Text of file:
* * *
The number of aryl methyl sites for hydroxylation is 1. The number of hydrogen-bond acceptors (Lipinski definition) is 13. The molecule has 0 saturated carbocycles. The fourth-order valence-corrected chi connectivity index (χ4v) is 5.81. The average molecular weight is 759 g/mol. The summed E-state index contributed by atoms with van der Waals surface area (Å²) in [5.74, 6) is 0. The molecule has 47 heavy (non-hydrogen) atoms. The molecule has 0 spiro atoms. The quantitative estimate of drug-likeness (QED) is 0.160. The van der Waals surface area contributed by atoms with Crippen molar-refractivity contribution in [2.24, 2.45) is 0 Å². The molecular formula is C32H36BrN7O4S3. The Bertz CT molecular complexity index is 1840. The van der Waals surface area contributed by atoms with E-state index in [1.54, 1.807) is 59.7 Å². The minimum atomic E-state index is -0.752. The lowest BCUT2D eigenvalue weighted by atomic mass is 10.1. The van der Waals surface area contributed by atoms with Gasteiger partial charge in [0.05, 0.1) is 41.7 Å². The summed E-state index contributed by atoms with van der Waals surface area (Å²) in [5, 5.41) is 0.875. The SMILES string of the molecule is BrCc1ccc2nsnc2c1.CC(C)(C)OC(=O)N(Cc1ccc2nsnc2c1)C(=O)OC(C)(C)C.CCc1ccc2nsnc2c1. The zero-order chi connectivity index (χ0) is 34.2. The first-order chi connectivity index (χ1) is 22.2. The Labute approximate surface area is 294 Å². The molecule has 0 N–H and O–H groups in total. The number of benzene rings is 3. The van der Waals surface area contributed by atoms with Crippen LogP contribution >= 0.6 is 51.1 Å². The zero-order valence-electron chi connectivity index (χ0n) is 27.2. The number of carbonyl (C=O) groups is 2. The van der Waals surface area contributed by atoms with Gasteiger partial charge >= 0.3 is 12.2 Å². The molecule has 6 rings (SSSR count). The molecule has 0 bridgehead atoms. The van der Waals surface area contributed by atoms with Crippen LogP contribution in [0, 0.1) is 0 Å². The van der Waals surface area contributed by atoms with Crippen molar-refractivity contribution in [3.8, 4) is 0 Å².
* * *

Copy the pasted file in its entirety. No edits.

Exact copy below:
The number of aryl methyl sites for hydroxylation is 1. The number of hydrogen-bond acceptors (Lipinski definition) is 13. The molecule has 0 saturated carbocycles. The fourth-order valence-corrected chi connectivity index (χ4v) is 5.81. The average molecular weight is 759 g/mol. The summed E-state index contributed by atoms with van der Waals surface area (Å²) in [5.74, 6) is 0. The molecule has 47 heavy (non-hydrogen) atoms. The molecule has 0 spiro atoms. The quantitative estimate of drug-likeness (QED) is 0.160. The van der Waals surface area contributed by atoms with Crippen molar-refractivity contribution in [2.24, 2.45) is 0 Å². The molecular formula is C32H36BrN7O4S3. The Bertz CT molecular complexity index is 1840. The van der Waals surface area contributed by atoms with E-state index in [1.54, 1.807) is 59.7 Å². The minimum atomic E-state index is -0.752. The lowest BCUT2D eigenvalue weighted by atomic mass is 10.1. The van der Waals surface area contributed by atoms with Gasteiger partial charge in [0.05, 0.1) is 41.7 Å². The summed E-state index contributed by atoms with van der Waals surface area (Å²) in [5, 5.41) is 0.875. The SMILES string of the molecule is BrCc1ccc2nsnc2c1.CC(C)(C)OC(=O)N(Cc1ccc2nsnc2c1)C(=O)OC(C)(C)C.CCc1ccc2nsnc2c1. The zero-order chi connectivity index (χ0) is 34.2. The first-order chi connectivity index (χ1) is 22.2. The Labute approximate surface area is 294 Å². The molecule has 0 N–H and O–H groups in total. The number of benzene rings is 3. The van der Waals surface area contributed by atoms with Crippen LogP contribution >= 0.6 is 51.1 Å². The zero-order valence-electron chi connectivity index (χ0n) is 27.2. The number of carbonyl (C=O) groups is 2. The van der Waals surface area contributed by atoms with Gasteiger partial charge >= 0.3 is 12.2 Å². The molecule has 6 rings (SSSR count). The molecule has 0 bridgehead atoms. The van der Waals surface area contributed by atoms with Crippen LogP contribution in [0, 0.1) is 0 Å². The van der Waals surface area contributed by atoms with Crippen molar-refractivity contribution in [3.8, 4) is 0 Å².